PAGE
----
— Definition of Sustainable Development in the Brundtland Report, 1987, p. 43
A new plan for people and planet has just launched - the UN Global Goals for Sustainable Development. Tell everyone!
 

In 2015, the United Nations launched the Sustainable Development Goals (SDGs) with 17 global goals to be achieved over a 15-year plan. The Green Economy is critical to achieving these goals, with the Partnership for Action on the Green Economy bringing together nations, states and the private sector to rapidly transition to sustainable systems. 

Many organizations and industry leaders who are adapting to the Green Economy need to rapidly upskill in Circular Systems and Sustainable Design in order to build capacity in creating new business models, technologies, and service models that fit within this fundamentally different approach to generating wealth and serving global human needs. 

How are you making changes to be apart of the future economy? Circular Systems Design, life cycle, and systems thinking are all credible and powerful tools to enact organizational shifts towards a circular and green economy. 

7 Systems Thinking Benefits that Every Organization Needs

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THINKING IN SYSTEMS

 

Systems thinking is one of the most powerful tools we have to understand and change the world around us. The original application of systems thinking in organizational management and change started to evolve in the 90’s, with the need to reconfigure efficiency and productivity within organizations.

Today, many industries leverage the power of systems thinking, from healthcare to advanced technological applications. Redesigning how we can sustainably deliver products and services also requires a systems thinking approach.

This ensures that we meet human needs without negatively impacting the natural systems that sustain life on Earth.

 

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BUILDING SOLUTIONS

Organizations employing a systems approach to sustainability and organizational change gain a more evolved understanding of how things are interconnected.

This helps develop creative, divergent, and effective ways to rapidly build solutions that have positive impacts.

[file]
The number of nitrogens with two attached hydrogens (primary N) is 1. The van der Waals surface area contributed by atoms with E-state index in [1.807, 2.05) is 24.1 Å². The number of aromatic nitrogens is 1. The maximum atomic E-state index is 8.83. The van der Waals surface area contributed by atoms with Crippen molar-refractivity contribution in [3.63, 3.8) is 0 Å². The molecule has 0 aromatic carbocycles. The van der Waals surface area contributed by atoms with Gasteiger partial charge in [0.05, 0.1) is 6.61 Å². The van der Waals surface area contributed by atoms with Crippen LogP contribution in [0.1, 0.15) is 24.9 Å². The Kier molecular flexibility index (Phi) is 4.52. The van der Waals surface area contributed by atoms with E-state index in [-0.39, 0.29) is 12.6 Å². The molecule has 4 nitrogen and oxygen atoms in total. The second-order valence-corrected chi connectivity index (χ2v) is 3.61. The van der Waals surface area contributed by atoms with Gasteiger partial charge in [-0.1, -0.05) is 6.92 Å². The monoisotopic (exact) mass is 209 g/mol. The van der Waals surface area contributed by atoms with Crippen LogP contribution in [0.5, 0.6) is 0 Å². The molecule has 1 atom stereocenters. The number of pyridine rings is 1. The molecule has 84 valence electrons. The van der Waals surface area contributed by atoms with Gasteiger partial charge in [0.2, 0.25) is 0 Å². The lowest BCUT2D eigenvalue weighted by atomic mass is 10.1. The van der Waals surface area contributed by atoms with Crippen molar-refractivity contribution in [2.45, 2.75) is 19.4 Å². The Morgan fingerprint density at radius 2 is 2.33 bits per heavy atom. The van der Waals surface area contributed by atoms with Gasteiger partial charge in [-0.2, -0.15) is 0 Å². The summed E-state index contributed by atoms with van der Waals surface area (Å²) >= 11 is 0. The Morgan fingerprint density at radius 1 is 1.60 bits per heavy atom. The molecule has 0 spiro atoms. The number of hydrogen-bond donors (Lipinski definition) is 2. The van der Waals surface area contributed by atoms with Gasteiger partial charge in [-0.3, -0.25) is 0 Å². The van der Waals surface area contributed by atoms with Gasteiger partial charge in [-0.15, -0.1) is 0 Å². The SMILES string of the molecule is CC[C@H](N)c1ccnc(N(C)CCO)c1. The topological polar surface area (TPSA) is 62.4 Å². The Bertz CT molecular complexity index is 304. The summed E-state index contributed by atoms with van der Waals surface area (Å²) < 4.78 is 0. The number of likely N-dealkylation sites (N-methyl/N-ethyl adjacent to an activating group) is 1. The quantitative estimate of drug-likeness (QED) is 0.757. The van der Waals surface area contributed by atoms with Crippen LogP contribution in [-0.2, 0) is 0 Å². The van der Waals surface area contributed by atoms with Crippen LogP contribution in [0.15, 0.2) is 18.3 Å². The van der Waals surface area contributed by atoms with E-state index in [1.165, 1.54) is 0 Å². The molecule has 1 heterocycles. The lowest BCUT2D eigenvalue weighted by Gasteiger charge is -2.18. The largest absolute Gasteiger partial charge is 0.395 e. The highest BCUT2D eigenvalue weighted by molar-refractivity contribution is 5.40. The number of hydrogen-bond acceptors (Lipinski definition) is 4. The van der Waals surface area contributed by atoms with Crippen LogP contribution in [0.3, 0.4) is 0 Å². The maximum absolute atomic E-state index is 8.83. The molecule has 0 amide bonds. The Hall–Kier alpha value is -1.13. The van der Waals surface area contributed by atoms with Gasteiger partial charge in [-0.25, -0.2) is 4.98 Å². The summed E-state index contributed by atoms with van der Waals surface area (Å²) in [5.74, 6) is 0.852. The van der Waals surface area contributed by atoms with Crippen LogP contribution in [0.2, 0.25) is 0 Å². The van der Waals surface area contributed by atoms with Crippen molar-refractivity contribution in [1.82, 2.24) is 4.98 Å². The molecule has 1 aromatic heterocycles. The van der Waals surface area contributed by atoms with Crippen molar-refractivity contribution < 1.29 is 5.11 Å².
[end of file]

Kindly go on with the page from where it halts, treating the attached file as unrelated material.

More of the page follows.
Here are seven exciting outcomes that you gain from applying systems thinking to personal and professional activities:  

  1. Optimization: With a deeper understanding of the dynamics within a system, optimization is an emergent outcome of systems thinking. It allows organizations and individuals to take full advantage of any element within their system.

  2. Problem Loving: Rather than avoiding complexity, systems thinking helps individuals discover the exciting opportunities that problems offer for innovation and creative development. Employees become problem lovers, not problem avoiders.

  3. 3-Dimensional Perspective: A systems approach looks at the whole organism or ecosystem, not the individual parts. This means moving beyond the siloed ‘departments’ and developing a trans-disciplinary understanding of the macro and micro in an interconnected, dynamic way. The world is not flat – developing a wholistic systems view unlocks the power of creativity.

  4. From Linear to Circular: Human-produced systems are largely linear. We take things from nature, manufacture them into usable goods, and then dispose of them back into holes from where resources were extracted. This approach is reductive and inefficient. A systems approach allows for the circularizing of all products and services so that we design out waste and inefficiencies, plus create more value.

  5. Failure is Fun: Since there is no blame in a system and everything is interconnected, systems thinkers get excited about discovery. This is especially true when it's learned through ‘failure,’ as it helps gain new perspectives that build our creative capacity.  

  6. Interconnectivity: Everything in nature is dynamically interconnected and interdependent, just as humans need each other for success. Creativity and productivity depend on interconnectivity, and systems thinking provides the tools to integrate this into everyday practices.  

  7. Creativity: The more you develop a dynamic understanding of the world, the more creativity your brain starts to develop. Conformity kills creativity; to overcome this crisis, systems thinking activates new neurological development and enables dynamic, divergent thinking.